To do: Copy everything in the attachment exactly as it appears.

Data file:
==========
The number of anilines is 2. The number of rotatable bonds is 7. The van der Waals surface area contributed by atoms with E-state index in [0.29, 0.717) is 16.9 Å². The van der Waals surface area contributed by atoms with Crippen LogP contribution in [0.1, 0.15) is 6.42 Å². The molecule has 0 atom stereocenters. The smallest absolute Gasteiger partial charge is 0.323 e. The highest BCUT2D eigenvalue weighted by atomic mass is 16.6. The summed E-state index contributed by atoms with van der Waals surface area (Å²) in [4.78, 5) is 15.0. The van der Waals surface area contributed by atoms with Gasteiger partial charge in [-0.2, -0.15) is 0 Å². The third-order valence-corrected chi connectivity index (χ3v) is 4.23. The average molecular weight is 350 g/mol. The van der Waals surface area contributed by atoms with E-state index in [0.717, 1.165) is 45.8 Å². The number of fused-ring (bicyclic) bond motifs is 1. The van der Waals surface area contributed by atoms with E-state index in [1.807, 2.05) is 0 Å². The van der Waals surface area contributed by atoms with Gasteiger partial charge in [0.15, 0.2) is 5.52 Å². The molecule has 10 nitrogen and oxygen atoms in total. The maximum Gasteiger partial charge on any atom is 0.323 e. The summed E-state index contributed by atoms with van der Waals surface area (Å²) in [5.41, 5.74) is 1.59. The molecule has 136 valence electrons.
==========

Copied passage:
The number of anilines is 2. The number of rotatable bonds is 7. The van der Waals surface area contributed by atoms with E-state index in [0.29, 0.717) is 16.9 Å². The van der Waals surface area contributed by atoms with Crippen LogP contribution in [0.1, 0.15) is 6.42 Å². The molecule has 0 atom stereocenters. The smallest absolute Gasteiger partial charge is 0.323 e. The highest BCUT2D eigenvalue weighted by atomic mass is 16.6. The summed E-state index contributed by atoms with van der Waals surface area (Å²) in [4.78, 5) is 15.0. The van der Waals surface area contributed by atoms with Gasteiger partial charge in [-0.2, -0.15) is 0 Å². The third-order valence-corrected chi connectivity index (χ3v) is 4.23. The average molecular weight is 350 g/mol. The van der Waals surface area contributed by atoms with E-state index in [0.717, 1.165) is 45.8 Å². The number of fused-ring (bicyclic) bond motifs is 1. The van der Waals surface area contributed by atoms with E-state index in [1.807, 2.05) is 0 Å². The van der Waals surface area contributed by atoms with Gasteiger partial charge in [0.15, 0.2) is 5.52 Å². The molecule has 10 nitrogen and oxygen atoms in total. The maximum Gasteiger partial charge on any atom is 0.323 e. The summed E-state index contributed by atoms with van der Waals surface area (Å²) in [5.41, 5.74) is 1.59. The molecule has 136 valence electrons.